Updates to utilitarianism.net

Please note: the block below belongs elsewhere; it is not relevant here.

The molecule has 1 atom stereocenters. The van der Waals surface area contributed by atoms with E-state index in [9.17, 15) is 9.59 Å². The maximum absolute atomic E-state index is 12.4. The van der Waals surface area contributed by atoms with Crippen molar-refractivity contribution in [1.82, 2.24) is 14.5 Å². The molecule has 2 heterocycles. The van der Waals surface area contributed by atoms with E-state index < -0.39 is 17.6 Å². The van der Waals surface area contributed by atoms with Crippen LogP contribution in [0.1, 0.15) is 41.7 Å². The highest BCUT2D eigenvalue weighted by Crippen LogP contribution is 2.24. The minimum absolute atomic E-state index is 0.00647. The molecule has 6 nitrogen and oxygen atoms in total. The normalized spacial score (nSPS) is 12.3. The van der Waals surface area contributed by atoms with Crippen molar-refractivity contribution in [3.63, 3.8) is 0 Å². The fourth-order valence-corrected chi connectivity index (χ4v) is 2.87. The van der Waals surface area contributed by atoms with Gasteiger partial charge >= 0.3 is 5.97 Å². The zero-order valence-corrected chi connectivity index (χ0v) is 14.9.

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Back in July, I mentioned our new introduction to population ethics. Since then, I’ve also added a chapter on Theories of Well-being, and — brand new as of today — Arguments for Utilitarianism.I’m inclined to think the best case for utilitarianism stems from simply reflecting on what fundamentally matters (and one who doesn’t find the utilitarian answer here intuitively compelling is unlikely to be much moved by any other argument in support of the view). But I’m also pretty moved by the charge against non-consequentialist views that they are steeped in status quo bias, so I was pleased to be able to make that case here. (I don’t recall seeing the point discussed so much elsewhere — it strikes me as unduly neglected.)The other big news today is that we’re kicking off a new series of Guest Essays with an excellent article by Jeff Sebo on ‘Utilitarianism and Nonhuman Animals’:This essay advances three broad claims about utilitarianism and nonhuman animals. First, utilitarianism plausibly implies that all vertebrates and many invertebrates morally matter, but that some of these animals might matter more than others. Second, utilitarianism plausibly implies that we should attempt to both promote animal welfare and respect animal rights in practice. Third, utilitarianism plausibly implies that we should prioritize farmed and wild animals at present, and that we should work to support them in a variety of ways.Enjoy! (And maybe consider adding the relevant articles to your syllabi if you teach on any of these topics…)

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